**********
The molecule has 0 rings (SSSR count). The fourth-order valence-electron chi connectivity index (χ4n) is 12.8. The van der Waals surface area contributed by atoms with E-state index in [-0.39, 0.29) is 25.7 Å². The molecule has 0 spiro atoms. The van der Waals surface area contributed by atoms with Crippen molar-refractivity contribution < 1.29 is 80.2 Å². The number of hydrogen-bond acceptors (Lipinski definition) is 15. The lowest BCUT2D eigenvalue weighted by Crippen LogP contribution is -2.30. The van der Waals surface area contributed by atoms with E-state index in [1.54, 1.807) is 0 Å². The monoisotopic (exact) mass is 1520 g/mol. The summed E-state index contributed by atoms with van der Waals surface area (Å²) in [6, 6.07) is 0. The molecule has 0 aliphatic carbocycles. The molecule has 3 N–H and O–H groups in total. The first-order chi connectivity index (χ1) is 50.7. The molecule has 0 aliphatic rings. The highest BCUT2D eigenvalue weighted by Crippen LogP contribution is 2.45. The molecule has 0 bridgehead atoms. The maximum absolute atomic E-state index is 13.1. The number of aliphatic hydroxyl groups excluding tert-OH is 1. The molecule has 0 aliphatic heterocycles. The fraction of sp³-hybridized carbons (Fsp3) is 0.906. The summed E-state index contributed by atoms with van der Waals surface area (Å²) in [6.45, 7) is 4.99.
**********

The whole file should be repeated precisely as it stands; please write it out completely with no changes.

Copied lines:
The molecule has 0 rings (SSSR count). The fourth-order valence-electron chi connectivity index (χ4n) is 12.8. The van der Waals surface area contributed by atoms with E-state index in [-0.39, 0.29) is 25.7 Å². The molecule has 0 spiro atoms. The van der Waals surface area contributed by atoms with Crippen molar-refractivity contribution < 1.29 is 80.2 Å². The number of hydrogen-bond acceptors (Lipinski definition) is 15. The lowest BCUT2D eigenvalue weighted by Crippen LogP contribution is -2.30. The van der Waals surface area contributed by atoms with E-state index in [1.54, 1.807) is 0 Å². The monoisotopic (exact) mass is 1520 g/mol. The summed E-state index contributed by atoms with van der Waals surface area (Å²) in [6, 6.07) is 0. The molecule has 0 aliphatic carbocycles. The molecule has 3 N–H and O–H groups in total. The first-order chi connectivity index (χ1) is 50.7. The molecule has 0 aliphatic rings. The highest BCUT2D eigenvalue weighted by Crippen LogP contribution is 2.45. The molecule has 0 bridgehead atoms. The maximum absolute atomic E-state index is 13.1. The number of aliphatic hydroxyl groups excluding tert-OH is 1. The molecule has 0 aliphatic heterocycles. The fraction of sp³-hybridized carbons (Fsp3) is 0.906. The summed E-state index contributed by atoms with van der Waals surface area (Å²) in [6.45, 7) is 4.99.